Eucalyptus salubris

From Wikipedia, the free encyclopedia
Jump to: navigation, search
Eucalyptus salubris (4558756725).jpg
Scientific classification
Kingdom: Plantae
(unranked): Angiosperms
(unranked): Eudicots
(unranked): Rosids
Order: Myrtales
Family: Myrtaceae
Genus: Eucalyptus
Species: E. salubris
Binomial name
Eucalyptus salubris
For other uses, see Gimlet.

Eucalyptus salubris, commonly known as Gimlet, Fluted Gum Tree, Gimlet Gum and Silver-topped Gimlet,[1] is a gum tree endemic to low-rainfall areas of the wheatbelt and goldfields regions of Western Australia.[2]


E. salubris grows as a mallee, usually from four to 15 metres high, but sometimes as low as two metres or as high as 24 metres. It has smooth, strongly fluted trunks and stems, and white or cream flowers from September to March.[3]


The species was first published in 1876 by Ferdinand von Mueller,[4] based on specimens collected at Queen Victoria Spring by Jess Young during the Giles expedition of May 1875.[5]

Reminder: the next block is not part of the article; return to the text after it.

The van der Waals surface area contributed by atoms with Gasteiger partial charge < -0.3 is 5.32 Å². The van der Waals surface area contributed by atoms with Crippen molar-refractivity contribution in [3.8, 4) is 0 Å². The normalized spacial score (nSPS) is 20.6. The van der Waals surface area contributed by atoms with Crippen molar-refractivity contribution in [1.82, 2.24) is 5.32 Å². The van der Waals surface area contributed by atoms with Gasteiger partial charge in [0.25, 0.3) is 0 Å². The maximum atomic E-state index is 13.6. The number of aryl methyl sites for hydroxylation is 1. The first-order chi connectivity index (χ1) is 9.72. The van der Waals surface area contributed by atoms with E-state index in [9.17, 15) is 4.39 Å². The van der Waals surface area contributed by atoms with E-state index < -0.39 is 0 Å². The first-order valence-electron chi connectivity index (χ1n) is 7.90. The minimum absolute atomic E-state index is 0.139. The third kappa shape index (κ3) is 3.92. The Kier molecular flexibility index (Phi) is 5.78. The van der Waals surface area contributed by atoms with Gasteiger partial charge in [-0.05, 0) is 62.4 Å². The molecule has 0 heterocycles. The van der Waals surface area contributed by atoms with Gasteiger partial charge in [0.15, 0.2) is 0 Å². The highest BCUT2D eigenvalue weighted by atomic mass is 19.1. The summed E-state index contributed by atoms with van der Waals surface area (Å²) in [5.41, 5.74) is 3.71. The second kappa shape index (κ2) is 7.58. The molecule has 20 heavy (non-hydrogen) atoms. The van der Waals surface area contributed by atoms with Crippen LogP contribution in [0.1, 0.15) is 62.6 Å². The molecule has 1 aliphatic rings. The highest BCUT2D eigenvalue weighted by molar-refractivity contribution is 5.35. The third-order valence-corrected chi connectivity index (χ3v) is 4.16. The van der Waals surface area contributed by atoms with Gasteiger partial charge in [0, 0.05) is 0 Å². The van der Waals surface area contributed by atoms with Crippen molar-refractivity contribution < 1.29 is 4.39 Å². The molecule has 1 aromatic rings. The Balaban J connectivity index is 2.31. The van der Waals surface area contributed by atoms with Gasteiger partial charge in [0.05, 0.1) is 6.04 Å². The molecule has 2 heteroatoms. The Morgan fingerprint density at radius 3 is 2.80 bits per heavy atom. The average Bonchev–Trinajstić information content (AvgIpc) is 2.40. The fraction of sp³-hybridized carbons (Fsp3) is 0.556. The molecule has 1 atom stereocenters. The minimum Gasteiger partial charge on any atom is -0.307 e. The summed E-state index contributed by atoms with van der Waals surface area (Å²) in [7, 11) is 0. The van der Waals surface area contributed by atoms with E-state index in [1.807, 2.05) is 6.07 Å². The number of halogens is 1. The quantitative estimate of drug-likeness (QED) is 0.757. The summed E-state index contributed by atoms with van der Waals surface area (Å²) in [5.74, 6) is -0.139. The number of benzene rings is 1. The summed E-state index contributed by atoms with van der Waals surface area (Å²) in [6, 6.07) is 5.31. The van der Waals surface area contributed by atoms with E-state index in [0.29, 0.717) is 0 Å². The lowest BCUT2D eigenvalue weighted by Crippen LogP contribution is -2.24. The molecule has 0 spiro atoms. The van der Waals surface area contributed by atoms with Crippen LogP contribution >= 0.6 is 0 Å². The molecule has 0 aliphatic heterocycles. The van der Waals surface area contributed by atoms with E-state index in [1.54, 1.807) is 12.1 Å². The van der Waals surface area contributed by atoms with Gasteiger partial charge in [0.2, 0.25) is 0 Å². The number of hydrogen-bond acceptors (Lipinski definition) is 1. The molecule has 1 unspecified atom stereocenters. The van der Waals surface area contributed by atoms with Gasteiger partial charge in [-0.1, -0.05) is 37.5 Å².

There are no subspecies or variety. A variety was published by Joseph Maiden in 1919 as E. s. subsp. glauca, but this was promoted to species rank as E. ravida in 1991. Hybrids with E. tortilis have been reported.[4]

Distribution and habitat[edit]

It has a wide distribution, occurring throughout the Avon Wheatbelt and Coolgardie biogeographic regions, with outliers as far west as Perth and as far south as Esperance. The relief is generally gentle slopes. It grows in a range of soils: red loams, red clay loams, yellow and red sand, and laterite.[3]


  1. ^ "Australian Plant Common Names Database". Retrieved 2007-04-12. 
  2. ^ Chippendale, G.M. (1973) Eucalypts of the Western Australian goldfields (and the adjacent wheatbelt), Canberra. AGPS p.79.
  3. ^ a b "Eucalyptus salubris". FloraBase. Western Australian Government Department of Parks and Wildlife. 
  4. ^ a b "Eucalyptus salubris F.Muell.". Australian Plant Name Index (APNI), IBIS database. Centre for Plant Biodiversity Research, Australian Government. 
  5. ^ Hall, Norman (1978). Botanists of the Eucalypts. Australia: Commonwealth Scientific and Industrial Research Organisation. ISBN 0643002715.